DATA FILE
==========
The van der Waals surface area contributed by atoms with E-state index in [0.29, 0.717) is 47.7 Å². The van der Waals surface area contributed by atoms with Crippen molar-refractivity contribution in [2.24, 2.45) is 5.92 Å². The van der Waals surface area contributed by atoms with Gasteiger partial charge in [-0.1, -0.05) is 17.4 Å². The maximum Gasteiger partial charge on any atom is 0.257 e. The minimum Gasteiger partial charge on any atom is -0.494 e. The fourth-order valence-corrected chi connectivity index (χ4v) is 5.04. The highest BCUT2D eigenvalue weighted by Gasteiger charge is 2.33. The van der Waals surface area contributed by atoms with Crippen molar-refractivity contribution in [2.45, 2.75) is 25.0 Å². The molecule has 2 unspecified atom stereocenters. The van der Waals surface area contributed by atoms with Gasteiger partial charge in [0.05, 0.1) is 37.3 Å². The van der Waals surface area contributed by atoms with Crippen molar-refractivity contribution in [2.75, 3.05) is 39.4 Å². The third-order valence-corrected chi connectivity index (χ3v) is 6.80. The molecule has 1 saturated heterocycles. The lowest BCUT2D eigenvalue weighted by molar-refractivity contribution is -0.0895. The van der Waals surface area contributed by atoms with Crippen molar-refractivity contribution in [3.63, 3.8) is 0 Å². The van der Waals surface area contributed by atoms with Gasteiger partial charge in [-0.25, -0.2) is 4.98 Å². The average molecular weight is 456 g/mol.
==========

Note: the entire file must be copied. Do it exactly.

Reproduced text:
The van der Waals surface area contributed by atoms with E-state index in [0.29, 0.717) is 47.7 Å². The van der Waals surface area contributed by atoms with Crippen molar-refractivity contribution in [2.24, 2.45) is 5.92 Å². The van der Waals surface area contributed by atoms with Gasteiger partial charge in [-0.1, -0.05) is 17.4 Å². The maximum Gasteiger partial charge on any atom is 0.257 e. The minimum Gasteiger partial charge on any atom is -0.494 e. The fourth-order valence-corrected chi connectivity index (χ4v) is 5.04. The highest BCUT2D eigenvalue weighted by Gasteiger charge is 2.33. The van der Waals surface area contributed by atoms with Crippen molar-refractivity contribution in [2.45, 2.75) is 25.0 Å². The molecule has 2 unspecified atom stereocenters. The van der Waals surface area contributed by atoms with Gasteiger partial charge in [0.05, 0.1) is 37.3 Å². The van der Waals surface area contributed by atoms with Crippen molar-refractivity contribution in [2.75, 3.05) is 39.4 Å². The third-order valence-corrected chi connectivity index (χ3v) is 6.80. The molecule has 1 saturated heterocycles. The lowest BCUT2D eigenvalue weighted by molar-refractivity contribution is -0.0895. The van der Waals surface area contributed by atoms with Crippen molar-refractivity contribution in [3.63, 3.8) is 0 Å². The van der Waals surface area contributed by atoms with Gasteiger partial charge in [-0.25, -0.2) is 4.98 Å². The average molecular weight is 456 g/mol.